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The Making of IS: U.S. Contributions to the Development of the Islamic State

Ruble, Peyton
Format
Thesis/Dissertation; Online
Author
Ruble, Peyton
Advisor
Hueckstedt, Robert
Abstract
The paper puts forth a timeline of the organization known today as the Islamic State (IS,) from its founding by Abu Musab al-Zarqawi in Iraq to its current territorial holdings in Iraq and Syria under the leadership of Abu Bakr al-Baghdadi, focusing on the involvement of the United States as a contributor to the expansion of the organization. Beginning with Operation Iraqi Freedom in 2003, the U.S. disrupted the fabric of Iraqi society to the extent that IS was capable of attracting followers and gaining territory in the country. The willful ignorance of a developing insurgency coupled with the de-Ba’athification program contributed to the success of al-Zarqawi’s organization, and it continued to operate openly in Iraq until 2007. After the U.S. withdrawal from Iraq in 2011, it continued to affect the development of IS by ignoring its resurgence in Syria. Aware of IS’s increasing role in the Syrian Revolution, the U.S. withheld aid from moderate rebel groups, allowing IS to expand its influence in the region. Finally, the paper assesses the future of U.S. policy toward IS given the recent election of Donald Trump to the presidency.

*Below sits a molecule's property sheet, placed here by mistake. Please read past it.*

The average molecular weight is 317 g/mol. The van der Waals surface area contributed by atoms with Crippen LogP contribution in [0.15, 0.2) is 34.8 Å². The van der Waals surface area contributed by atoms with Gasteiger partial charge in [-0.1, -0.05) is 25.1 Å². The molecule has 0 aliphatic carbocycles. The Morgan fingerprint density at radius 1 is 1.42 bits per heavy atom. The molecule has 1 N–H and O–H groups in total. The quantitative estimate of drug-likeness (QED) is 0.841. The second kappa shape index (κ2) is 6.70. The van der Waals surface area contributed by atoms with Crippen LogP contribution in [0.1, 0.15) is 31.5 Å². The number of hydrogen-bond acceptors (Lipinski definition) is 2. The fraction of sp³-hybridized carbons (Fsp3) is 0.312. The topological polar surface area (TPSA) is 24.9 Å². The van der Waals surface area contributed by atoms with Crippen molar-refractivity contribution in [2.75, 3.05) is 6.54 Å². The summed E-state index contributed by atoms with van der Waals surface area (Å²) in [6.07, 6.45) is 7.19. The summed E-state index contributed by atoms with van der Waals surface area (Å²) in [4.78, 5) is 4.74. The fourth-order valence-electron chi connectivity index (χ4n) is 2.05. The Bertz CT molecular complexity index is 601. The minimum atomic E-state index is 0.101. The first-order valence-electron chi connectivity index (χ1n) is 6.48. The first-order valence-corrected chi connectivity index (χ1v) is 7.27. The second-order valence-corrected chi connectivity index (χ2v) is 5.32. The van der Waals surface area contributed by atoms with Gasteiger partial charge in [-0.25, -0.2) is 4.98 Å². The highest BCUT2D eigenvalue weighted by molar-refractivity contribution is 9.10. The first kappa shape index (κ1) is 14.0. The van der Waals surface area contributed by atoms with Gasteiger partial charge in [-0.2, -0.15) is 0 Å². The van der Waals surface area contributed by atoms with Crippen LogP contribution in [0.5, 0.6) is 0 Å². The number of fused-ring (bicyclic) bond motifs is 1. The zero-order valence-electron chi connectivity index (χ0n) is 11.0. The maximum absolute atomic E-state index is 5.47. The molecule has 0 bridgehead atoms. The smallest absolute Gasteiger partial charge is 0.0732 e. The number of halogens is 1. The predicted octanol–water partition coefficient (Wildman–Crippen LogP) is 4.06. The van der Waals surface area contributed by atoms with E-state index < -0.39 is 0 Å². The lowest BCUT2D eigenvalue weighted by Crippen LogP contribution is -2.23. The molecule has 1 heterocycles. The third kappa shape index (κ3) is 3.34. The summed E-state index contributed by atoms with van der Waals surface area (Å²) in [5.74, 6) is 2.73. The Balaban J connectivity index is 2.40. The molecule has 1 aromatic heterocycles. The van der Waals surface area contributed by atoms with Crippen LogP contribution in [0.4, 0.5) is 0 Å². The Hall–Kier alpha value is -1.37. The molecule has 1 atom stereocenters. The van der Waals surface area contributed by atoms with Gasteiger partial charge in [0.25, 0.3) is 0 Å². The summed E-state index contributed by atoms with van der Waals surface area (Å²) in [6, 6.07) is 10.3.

Language
English
Published
University of Virginia, Middle Eastern and South Asian Studies, MA (Master of Arts), 2016
Published Date
2016-12-01
Degree
MA (Master of Arts)
Collection
Libra ETD Repository
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